Program assists first-time homebuyers

Program assists first-time homebuyers Hundreds of low-income families living in South Dakota can now realize the dream of homeownership because of $448,142 in American Dream Downpayment Initiative (ADDI) funding announced June 4 by Housing and Urban Development Secretary Alphonso Jackson.

"The single greatest obstacle to homeownership is the downpayment and closing costs," said Jackson. "This program will give first-time home-

buyers downpayment assistance grants up to $10,000 or six percent of the home's purchase price, whichever is greater. Not only will these grants help to defray the upfront costs of purchasing a first home, they can also be used to help offset the costs of rehabilitating the property."

To be eligible for this assistance, individuals must be first-time homebuyers interested in purchasing one- to four-family housing, condominium unit, cooperative unit or manufactured housing. In addition, individuals who qualify for this assistance must have incomes not exceeding 80 percent of area median income.

Jackson said, "During the Bush Administration, a record number of new homeowners, specifically minority families, have achieved a home of their own. I encourage Congress to fully support the President's request to continue this important new homeownership tool so even more South Dakota families can realize their American Dream."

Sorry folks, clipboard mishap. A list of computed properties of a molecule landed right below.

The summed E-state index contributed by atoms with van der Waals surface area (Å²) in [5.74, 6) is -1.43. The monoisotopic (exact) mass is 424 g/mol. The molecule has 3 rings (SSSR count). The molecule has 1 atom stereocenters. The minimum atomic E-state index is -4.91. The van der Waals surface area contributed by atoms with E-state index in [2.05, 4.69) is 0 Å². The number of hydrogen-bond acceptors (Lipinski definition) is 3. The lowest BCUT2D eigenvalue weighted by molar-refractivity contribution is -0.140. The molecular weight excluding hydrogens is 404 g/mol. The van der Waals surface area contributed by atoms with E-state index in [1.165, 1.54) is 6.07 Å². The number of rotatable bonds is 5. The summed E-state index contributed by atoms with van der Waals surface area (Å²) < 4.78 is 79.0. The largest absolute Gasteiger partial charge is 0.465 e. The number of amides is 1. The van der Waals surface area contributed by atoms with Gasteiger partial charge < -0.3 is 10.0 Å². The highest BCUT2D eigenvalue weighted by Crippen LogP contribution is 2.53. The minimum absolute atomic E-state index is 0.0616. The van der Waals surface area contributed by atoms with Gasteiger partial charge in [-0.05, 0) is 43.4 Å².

The American Dream Downpayment Act will be administered under HUD's HOME Investment Partnerships Program (HOME) by the South Dakota Housing Development Authority. Since its inception, the HOME Program has assisted more than 300,000 families nationwide to become homeowners, 55 percent of which are minorities. Information about The American Dream Downpayment Initiative is available on the Internet.

June is National Homeownership month � a month-long educational outreach effort designed to provide important homebuying information and financial tools, particularly to minority families. The Census reports that, for the first time in our nation's history, more than half of minority families own their own home. But minority homeownership rates still fall well short of the national homeownership rate of nearly 70 percent.

In June 2002, President Bush issued The Homeownership Challenge to close the "homeownership gap" by adding 5.5 million minority homeowners by the end of the decade. Since then, more than two dozen organizations are working to create more than $1 trillion in mortgage financing for minority homebuyers.

HUD is the nation's housing agency committed to increasing homeownership, particularly among minorities; creating affordable housing opportunities for low-income Americans; and supporting the homeless, elderly, people with disabilities and people living with AIDS. The department also promotes economic and community development as well as enforces the nation's fair housing laws. More information about HUD and its programs is available on the Internet at and

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